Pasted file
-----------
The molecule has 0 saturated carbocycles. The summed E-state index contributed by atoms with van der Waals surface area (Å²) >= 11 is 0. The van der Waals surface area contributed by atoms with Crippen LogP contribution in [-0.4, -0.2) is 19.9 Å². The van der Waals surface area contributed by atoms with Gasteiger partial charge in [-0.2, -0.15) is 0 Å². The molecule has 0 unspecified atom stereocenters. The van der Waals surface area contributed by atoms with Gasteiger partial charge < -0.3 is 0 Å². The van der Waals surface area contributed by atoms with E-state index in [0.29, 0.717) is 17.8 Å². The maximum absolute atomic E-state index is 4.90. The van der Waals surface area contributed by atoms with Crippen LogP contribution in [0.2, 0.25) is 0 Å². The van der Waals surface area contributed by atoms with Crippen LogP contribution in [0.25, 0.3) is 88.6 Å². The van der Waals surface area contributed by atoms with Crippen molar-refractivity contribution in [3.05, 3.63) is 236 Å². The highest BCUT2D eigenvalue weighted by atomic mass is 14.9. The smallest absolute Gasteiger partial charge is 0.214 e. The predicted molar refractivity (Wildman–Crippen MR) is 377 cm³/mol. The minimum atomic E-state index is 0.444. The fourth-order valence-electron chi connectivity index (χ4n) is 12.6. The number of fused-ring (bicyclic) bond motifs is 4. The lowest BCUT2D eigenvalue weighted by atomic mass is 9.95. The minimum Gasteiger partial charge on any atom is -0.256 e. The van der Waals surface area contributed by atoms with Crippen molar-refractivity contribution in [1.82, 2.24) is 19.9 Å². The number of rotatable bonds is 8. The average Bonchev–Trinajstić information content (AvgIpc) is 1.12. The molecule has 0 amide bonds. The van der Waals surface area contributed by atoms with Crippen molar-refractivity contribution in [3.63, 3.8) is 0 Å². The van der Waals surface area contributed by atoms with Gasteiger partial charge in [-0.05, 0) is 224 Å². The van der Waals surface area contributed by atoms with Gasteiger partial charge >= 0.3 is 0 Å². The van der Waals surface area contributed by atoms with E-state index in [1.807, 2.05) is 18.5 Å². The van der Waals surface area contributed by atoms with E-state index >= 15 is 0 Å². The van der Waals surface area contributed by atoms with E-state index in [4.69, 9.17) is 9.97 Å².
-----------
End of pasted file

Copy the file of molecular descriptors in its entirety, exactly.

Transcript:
The molecule has 0 saturated carbocycles. The summed E-state index contributed by atoms with van der Waals surface area (Å²) >= 11 is 0. The van der Waals surface area contributed by atoms with Crippen LogP contribution in [-0.4, -0.2) is 19.9 Å². The van der Waals surface area contributed by atoms with Gasteiger partial charge in [-0.2, -0.15) is 0 Å². The molecule has 0 unspecified atom stereocenters. The van der Waals surface area contributed by atoms with Gasteiger partial charge < -0.3 is 0 Å². The van der Waals surface area contributed by atoms with E-state index in [0.29, 0.717) is 17.8 Å². The maximum absolute atomic E-state index is 4.90. The van der Waals surface area contributed by atoms with Crippen LogP contribution in [0.2, 0.25) is 0 Å². The van der Waals surface area contributed by atoms with Crippen LogP contribution in [0.25, 0.3) is 88.6 Å². The van der Waals surface area contributed by atoms with Crippen molar-refractivity contribution in [3.05, 3.63) is 236 Å². The highest BCUT2D eigenvalue weighted by atomic mass is 14.9. The smallest absolute Gasteiger partial charge is 0.214 e. The predicted molar refractivity (Wildman–Crippen MR) is 377 cm³/mol. The minimum atomic E-state index is 0.444. The fourth-order valence-electron chi connectivity index (χ4n) is 12.6. The number of fused-ring (bicyclic) bond motifs is 4. The lowest BCUT2D eigenvalue weighted by atomic mass is 9.95. The minimum Gasteiger partial charge on any atom is -0.256 e. The van der Waals surface area contributed by atoms with Crippen molar-refractivity contribution in [1.82, 2.24) is 19.9 Å². The number of rotatable bonds is 8. The average Bonchev–Trinajstić information content (AvgIpc) is 1.12. The molecule has 0 amide bonds. The van der Waals surface area contributed by atoms with Crippen molar-refractivity contribution in [3.63, 3.8) is 0 Å². The van der Waals surface area contributed by atoms with Gasteiger partial charge in [-0.05, 0) is 224 Å². The van der Waals surface area contributed by atoms with Gasteiger partial charge >= 0.3 is 0 Å². The van der Waals surface area contributed by atoms with E-state index in [1.807, 2.05) is 18.5 Å². The van der Waals surface area contributed by atoms with E-state index >= 15 is 0 Å². The van der Waals surface area contributed by atoms with E-state index in [4.69, 9.17) is 9.97 Å².